'Bad Dates' makes for a good evening on stage

Sarah Sanford stars as Haley Walker in the one-woman show "Bad Dates."
Sarah Sanford stars as Haley Walker in the one-woman show "Bad Dates."
Posted: February 13, 2013

Theresa Rebeck's 90-minute monologue


Bad Dates

Through Feb. 24 at Montgomery Theater, 124 N. Main St., Souderton. Tickets: $20. 215-723-9984 or www.MontgomeryTheater.org


Bad Dates begins with an introduction to one woman's array of shoes and clothes: classy, earthy, trashy, cute, dangerous, dowdy. If that's enough description to turn you away from Montgomery Theater's textured production and Sarah Sanford's equally complex performance as single mom/restaurateur Haley Walker, perhaps you could benefit most from Haley's excursion into the land of deceptive first impressions.

Dating stinks, dating after a certain age is worse, but dating while trying to raise a child, run a business, and evade past mistakes before they catch up, that's even harder. Rebeck cares enough about Haley to give her confidence, competence, humor and introspection, all while battling insecurity, incompetence, black moods, impulsivity and a noirish plot twist. Director Jessica Bedford, in turn, cares enough to keep her that way, resisting the temptation to leaven Rebeck's message with ditzy demeanor or frothy design.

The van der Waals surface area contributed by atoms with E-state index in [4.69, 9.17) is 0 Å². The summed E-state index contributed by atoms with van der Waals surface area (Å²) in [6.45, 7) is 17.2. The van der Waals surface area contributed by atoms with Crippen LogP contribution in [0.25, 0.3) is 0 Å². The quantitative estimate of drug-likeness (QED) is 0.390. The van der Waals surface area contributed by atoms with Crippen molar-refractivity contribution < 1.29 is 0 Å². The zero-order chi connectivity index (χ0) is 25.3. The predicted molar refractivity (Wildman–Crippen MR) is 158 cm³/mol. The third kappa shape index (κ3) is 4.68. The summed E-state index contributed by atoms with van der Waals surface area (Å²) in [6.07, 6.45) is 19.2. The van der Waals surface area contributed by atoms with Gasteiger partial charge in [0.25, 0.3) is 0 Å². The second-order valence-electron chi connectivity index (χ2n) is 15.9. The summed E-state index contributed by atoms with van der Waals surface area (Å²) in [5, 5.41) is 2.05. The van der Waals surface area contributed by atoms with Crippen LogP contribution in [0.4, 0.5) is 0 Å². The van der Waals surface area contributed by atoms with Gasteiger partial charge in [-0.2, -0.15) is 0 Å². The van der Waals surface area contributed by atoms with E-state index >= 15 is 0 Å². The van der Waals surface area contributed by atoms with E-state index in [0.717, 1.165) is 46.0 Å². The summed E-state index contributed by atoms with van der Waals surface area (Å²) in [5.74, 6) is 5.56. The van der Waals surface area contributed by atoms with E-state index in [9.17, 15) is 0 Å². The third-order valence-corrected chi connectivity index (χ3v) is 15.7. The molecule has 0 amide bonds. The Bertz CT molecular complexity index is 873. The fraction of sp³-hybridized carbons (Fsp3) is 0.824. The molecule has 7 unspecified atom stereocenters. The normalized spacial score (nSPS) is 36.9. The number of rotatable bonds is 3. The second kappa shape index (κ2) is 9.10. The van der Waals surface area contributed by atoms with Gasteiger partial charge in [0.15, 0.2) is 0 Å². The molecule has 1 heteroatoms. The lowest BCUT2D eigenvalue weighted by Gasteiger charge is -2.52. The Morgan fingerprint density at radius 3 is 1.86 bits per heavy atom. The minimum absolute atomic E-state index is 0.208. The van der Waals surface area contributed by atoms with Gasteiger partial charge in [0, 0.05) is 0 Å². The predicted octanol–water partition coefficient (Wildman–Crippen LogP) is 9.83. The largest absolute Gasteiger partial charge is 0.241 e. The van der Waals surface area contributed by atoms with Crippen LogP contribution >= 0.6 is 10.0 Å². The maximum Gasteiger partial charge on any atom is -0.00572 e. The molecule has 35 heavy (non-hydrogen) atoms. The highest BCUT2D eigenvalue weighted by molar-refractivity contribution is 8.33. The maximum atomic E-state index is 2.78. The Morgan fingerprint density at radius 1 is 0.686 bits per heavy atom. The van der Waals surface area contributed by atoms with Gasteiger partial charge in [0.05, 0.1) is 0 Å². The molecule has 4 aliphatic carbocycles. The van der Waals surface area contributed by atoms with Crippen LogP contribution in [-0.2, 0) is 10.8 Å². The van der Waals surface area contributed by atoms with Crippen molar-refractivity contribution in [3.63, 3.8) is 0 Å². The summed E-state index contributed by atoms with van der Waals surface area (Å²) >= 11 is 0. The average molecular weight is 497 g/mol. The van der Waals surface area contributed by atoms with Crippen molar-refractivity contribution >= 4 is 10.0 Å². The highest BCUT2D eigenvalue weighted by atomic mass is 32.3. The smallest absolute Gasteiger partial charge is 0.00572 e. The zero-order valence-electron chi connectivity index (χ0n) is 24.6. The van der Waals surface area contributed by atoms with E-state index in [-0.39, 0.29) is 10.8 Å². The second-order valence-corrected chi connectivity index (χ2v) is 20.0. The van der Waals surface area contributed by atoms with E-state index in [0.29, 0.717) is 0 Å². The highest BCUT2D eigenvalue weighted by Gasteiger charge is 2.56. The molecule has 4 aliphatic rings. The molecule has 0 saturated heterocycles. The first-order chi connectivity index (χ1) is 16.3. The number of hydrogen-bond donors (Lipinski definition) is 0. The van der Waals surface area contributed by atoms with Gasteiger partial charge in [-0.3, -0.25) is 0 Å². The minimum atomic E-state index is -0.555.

Angela Hoerner's costumes are pretty low-end for a Manhattan-based shoe fetishist and foodie, and John Hobbie's set reads similarly generic - two paintings of birds hang over her bed, which, like the room's walls and bed sheets, are covered in a bland, buttery cream pattern. But Sanford stands out in her surroundings, and not just because her various predate fashion crises require her to frequently disrobe, robe, and disrobe again.

Though not quite as naked as she was in the Live Arts Festival hit Bang, emotionally, Sanford lets it all hang out, relaxing into the role and riding out its peaks and pits like someone hanging onto control with everything she's got. Her conversation with the audience, contrived though it may be, has the ring of sincerity, as if we are trusted old friends who've seen her at her best and worst.

An evening with Rebeck's material makes for a good enough time, but Sanford is so skilled at vaporizing the barrier between performance and confession, we lean in close to hear more about Haley's night with that guy who talked about his colon, and wince when, later, she gets stood up. We meet her eyes and smile sympathetically, and very quickly, we forget about her bags and boxes full of shoes, or the quality of her clothes, and focus all our attention on the woman wearing them. That, to me, seems like a very successful date.

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